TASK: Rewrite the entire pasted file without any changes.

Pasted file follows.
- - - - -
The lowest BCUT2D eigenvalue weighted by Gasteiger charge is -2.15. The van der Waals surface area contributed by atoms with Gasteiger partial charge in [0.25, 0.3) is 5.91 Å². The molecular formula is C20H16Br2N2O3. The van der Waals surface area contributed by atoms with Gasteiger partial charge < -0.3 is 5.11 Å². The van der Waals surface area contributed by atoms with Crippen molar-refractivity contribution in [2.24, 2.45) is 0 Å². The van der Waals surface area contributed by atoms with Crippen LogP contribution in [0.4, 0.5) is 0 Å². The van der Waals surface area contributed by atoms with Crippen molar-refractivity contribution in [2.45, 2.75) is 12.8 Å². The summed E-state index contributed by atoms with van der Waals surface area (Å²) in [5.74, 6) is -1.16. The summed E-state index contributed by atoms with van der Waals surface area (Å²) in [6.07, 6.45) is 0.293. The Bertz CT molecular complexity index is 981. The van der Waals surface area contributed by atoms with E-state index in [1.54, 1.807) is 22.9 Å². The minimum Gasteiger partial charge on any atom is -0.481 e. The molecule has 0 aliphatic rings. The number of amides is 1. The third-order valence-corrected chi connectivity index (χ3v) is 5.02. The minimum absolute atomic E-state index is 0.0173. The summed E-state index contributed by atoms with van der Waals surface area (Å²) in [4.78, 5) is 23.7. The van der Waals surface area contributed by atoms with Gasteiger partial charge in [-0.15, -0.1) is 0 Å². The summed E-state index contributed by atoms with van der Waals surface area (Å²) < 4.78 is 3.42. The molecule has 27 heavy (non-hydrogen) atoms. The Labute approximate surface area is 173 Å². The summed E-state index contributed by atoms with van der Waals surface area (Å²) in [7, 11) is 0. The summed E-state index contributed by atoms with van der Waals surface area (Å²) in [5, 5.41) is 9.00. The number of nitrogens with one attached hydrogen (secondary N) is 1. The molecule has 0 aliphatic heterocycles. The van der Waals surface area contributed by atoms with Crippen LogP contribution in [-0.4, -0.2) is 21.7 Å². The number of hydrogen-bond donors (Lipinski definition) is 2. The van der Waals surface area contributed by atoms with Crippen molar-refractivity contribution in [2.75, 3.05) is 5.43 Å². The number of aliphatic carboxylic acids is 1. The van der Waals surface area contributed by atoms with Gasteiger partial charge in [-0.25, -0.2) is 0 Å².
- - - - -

The lowest BCUT2D eigenvalue weighted by Gasteiger charge is -2.15. The van der Waals surface area contributed by atoms with Gasteiger partial charge in [0.25, 0.3) is 5.91 Å². The molecular formula is C20H16Br2N2O3. The van der Waals surface area contributed by atoms with Gasteiger partial charge < -0.3 is 5.11 Å². The van der Waals surface area contributed by atoms with Crippen molar-refractivity contribution in [2.24, 2.45) is 0 Å². The van der Waals surface area contributed by atoms with Crippen LogP contribution in [0.4, 0.5) is 0 Å². The van der Waals surface area contributed by atoms with Crippen molar-refractivity contribution in [2.45, 2.75) is 12.8 Å². The summed E-state index contributed by atoms with van der Waals surface area (Å²) in [5.74, 6) is -1.16. The summed E-state index contributed by atoms with van der Waals surface area (Å²) in [6.07, 6.45) is 0.293. The Bertz CT molecular complexity index is 981. The van der Waals surface area contributed by atoms with E-state index in [1.54, 1.807) is 22.9 Å². The minimum Gasteiger partial charge on any atom is -0.481 e. The molecule has 0 aliphatic rings. The number of amides is 1. The third-order valence-corrected chi connectivity index (χ3v) is 5.02. The minimum absolute atomic E-state index is 0.0173. The summed E-state index contributed by atoms with van der Waals surface area (Å²) in [4.78, 5) is 23.7. The van der Waals surface area contributed by atoms with Gasteiger partial charge in [-0.15, -0.1) is 0 Å². The summed E-state index contributed by atoms with van der Waals surface area (Å²) < 4.78 is 3.42. The molecule has 27 heavy (non-hydrogen) atoms. The Labute approximate surface area is 173 Å². The summed E-state index contributed by atoms with van der Waals surface area (Å²) in [7, 11) is 0. The summed E-state index contributed by atoms with van der Waals surface area (Å²) in [5, 5.41) is 9.00. The number of nitrogens with one attached hydrogen (secondary N) is 1. The molecule has 0 aliphatic heterocycles. The van der Waals surface area contributed by atoms with Crippen LogP contribution in [-0.4, -0.2) is 21.7 Å². The number of hydrogen-bond donors (Lipinski definition) is 2. The van der Waals surface area contributed by atoms with Crippen molar-refractivity contribution in [2.75, 3.05) is 5.43 Å². The number of aliphatic carboxylic acids is 1. The van der Waals surface area contributed by atoms with Gasteiger partial charge in [-0.25, -0.2) is 0 Å².